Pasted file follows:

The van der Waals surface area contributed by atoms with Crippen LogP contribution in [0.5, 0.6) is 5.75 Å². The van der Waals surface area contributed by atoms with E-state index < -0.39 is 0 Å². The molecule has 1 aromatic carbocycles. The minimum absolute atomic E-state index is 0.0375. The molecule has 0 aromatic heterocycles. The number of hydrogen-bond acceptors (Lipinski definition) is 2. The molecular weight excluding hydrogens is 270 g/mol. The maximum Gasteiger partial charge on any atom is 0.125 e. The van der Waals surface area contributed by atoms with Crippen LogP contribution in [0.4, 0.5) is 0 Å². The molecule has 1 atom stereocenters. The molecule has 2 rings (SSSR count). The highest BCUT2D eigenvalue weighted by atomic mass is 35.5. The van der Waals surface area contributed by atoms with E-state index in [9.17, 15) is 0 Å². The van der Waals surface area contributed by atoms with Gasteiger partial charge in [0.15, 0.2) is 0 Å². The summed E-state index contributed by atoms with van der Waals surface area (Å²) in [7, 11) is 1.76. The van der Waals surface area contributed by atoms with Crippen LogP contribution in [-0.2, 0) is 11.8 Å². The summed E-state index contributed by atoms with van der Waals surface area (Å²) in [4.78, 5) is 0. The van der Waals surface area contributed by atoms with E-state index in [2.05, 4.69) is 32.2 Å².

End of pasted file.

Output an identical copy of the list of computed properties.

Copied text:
The van der Waals surface area contributed by atoms with Crippen LogP contribution in [0.5, 0.6) is 5.75 Å². The van der Waals surface area contributed by atoms with E-state index < -0.39 is 0 Å². The molecule has 1 aromatic carbocycles. The minimum absolute atomic E-state index is 0.0375. The molecule has 0 aromatic heterocycles. The number of hydrogen-bond acceptors (Lipinski definition) is 2. The molecular weight excluding hydrogens is 270 g/mol. The maximum Gasteiger partial charge on any atom is 0.125 e. The van der Waals surface area contributed by atoms with Crippen LogP contribution in [0.4, 0.5) is 0 Å². The molecule has 1 atom stereocenters. The molecule has 2 rings (SSSR count). The highest BCUT2D eigenvalue weighted by atomic mass is 35.5. The van der Waals surface area contributed by atoms with E-state index in [9.17, 15) is 0 Å². The van der Waals surface area contributed by atoms with Gasteiger partial charge in [0.15, 0.2) is 0 Å². The summed E-state index contributed by atoms with van der Waals surface area (Å²) in [7, 11) is 1.76. The van der Waals surface area contributed by atoms with Crippen LogP contribution in [-0.2, 0) is 11.8 Å². The summed E-state index contributed by atoms with van der Waals surface area (Å²) in [4.78, 5) is 0. The van der Waals surface area contributed by atoms with E-state index in [2.05, 4.69) is 32.2 Å².